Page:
The anthropological aspect of restoring a lost voice particularly captured the imagination of Gontcho A Gontcho. Scientists can, for example, read the letters exchanged between Lemaître and Fred Hoyle on their views on the origin of the Universe, she says. But those letters are one dimensional. “This [video] is much more vivid,” she says. “We can see how [Lemaître] moved; hear how he talked about his own work.”

One passage that Gontcho A Gontcho says particularly stood out to her is one where Lemaître talks about Hoyle’s views on the origin of the Universe’s hydrogen. At the time of the interview, Hoyle was a champion of the now obsolete steady-state theory of the Universe, which states that the average density of matter in the Universe has and will always be constant. To reconcile the theory with Edwin Hubble’s observations that the Universe was expanding, the steady-state theory assumed that the expansion is driven by the continuous creation of hydrogen, an idea Lemaître said went against the laws of physics.

“This hydrogen appears in a totally unexpected way like a ghost. It’s a kind of ghost as it would appear in castles in Scotland,” Lemaître says in the English translation. “And what can we expect from hydrogen appearing without any physical reason, without any normal connection? One could...expect it to disappear in the same way as it appeared. So, this is how this theory presents itself.”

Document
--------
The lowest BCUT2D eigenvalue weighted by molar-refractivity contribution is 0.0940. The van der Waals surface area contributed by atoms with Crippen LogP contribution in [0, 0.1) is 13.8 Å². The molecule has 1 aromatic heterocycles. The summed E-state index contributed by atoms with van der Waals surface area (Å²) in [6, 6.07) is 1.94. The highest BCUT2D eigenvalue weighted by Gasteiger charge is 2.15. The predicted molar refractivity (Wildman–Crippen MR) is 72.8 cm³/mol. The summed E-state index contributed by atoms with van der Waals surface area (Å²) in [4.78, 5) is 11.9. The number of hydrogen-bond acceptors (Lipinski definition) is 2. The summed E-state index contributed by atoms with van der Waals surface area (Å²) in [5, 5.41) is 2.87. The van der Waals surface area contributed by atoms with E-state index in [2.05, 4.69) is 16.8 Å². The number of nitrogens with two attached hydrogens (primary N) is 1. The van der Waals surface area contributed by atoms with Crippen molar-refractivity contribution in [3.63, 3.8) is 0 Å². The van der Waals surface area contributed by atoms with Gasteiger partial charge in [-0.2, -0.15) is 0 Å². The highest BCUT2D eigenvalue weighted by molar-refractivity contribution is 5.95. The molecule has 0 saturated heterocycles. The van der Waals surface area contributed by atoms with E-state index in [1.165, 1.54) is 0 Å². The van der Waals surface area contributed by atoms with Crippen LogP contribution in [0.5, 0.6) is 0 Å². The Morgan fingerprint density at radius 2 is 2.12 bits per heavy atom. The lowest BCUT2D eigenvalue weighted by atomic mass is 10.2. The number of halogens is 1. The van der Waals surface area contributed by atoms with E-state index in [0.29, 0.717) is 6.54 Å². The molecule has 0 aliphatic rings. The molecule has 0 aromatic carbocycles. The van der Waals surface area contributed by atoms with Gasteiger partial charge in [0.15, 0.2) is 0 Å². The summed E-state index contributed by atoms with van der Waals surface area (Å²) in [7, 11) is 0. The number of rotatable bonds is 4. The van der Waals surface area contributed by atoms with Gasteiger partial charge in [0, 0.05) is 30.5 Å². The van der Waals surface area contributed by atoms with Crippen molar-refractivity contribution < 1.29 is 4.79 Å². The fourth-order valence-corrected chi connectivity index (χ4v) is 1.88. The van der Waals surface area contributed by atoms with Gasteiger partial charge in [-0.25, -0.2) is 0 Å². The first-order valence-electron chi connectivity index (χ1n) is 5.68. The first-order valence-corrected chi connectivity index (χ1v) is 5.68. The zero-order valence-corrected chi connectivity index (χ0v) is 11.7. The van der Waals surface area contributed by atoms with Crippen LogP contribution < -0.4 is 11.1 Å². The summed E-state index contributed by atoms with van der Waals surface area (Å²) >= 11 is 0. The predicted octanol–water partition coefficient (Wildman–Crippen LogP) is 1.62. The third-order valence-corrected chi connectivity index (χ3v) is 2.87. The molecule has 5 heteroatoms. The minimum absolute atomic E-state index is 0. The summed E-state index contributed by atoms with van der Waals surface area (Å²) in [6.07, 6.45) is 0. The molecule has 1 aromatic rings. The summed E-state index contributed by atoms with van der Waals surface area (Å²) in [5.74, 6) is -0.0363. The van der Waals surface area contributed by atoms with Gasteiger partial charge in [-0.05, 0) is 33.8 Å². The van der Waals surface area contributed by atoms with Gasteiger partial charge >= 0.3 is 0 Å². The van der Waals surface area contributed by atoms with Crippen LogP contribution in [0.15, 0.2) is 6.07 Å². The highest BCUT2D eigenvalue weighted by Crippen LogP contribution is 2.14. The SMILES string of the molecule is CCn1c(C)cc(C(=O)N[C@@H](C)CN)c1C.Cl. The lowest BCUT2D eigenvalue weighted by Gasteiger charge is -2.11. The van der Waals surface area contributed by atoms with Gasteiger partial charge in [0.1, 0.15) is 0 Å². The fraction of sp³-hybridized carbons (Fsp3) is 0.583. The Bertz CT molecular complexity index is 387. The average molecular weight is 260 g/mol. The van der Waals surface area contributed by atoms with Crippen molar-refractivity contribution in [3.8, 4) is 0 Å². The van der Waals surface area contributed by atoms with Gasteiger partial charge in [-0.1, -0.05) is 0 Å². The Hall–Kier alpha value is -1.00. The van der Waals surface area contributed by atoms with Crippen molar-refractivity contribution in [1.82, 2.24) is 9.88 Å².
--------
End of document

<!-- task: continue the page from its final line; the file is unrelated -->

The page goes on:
The phrasing is evocative and quite different to that which a scientist might use when discussing these ideas today, even in the context of outreach, Gontcho A Gontcho says. “It’s interesting to see how the vocabulary that we use to talk about scientific concepts has evolved.”

Gontcho A Gontcho also found a personal connection to watching Lemaître speak, as her father was educated in Jesuit schools, with science teachers who were also priests. “This video gave me a glimpse into what his teachers might have been like in terms of how they spoke and how they carried themselves—it gives them dimension and color.”

At the end of the interview, Lemaître also discusses his views on the connections between science and religion, noting that—for him—there is no conflict in being a scientist and being a priest. “[Lemaître] is characteristically careful about the role of God,” Peebles says. That opinion resonates with Lambert, who remarks that Lemaître is very deliberate in the words he uses, carefully distinguishing scientific concepts (the beginning of the Universe) from theological ones (creation). “According to Lemaître, there is no rational conflict between science and religion, because the subjects are located at different epistemological levels,” Lambert says.

The notion that faith and science are incompatible is, according to Lambert, a relatively recent concept and one that is at odds with historical evidence. “The opposition of science and priesthood is a kind of ideology—we have simply to look to the Vatican Observatory or to the many examples of priests who were also scientists (Gregor Mendel, Henri Breuil, Pierre Teilhard de Chardin) to see that priesthood is compatible with a scientific career.”

–Katherine Wright

Katherine Wright is the Deputy Editor of Physics Magazine.


  1. S. Gontcho A Gontcho et al., “Resurfaced 1964 VRT video interview of Georges Lemaître,” (2023) arXiv:2301.07198.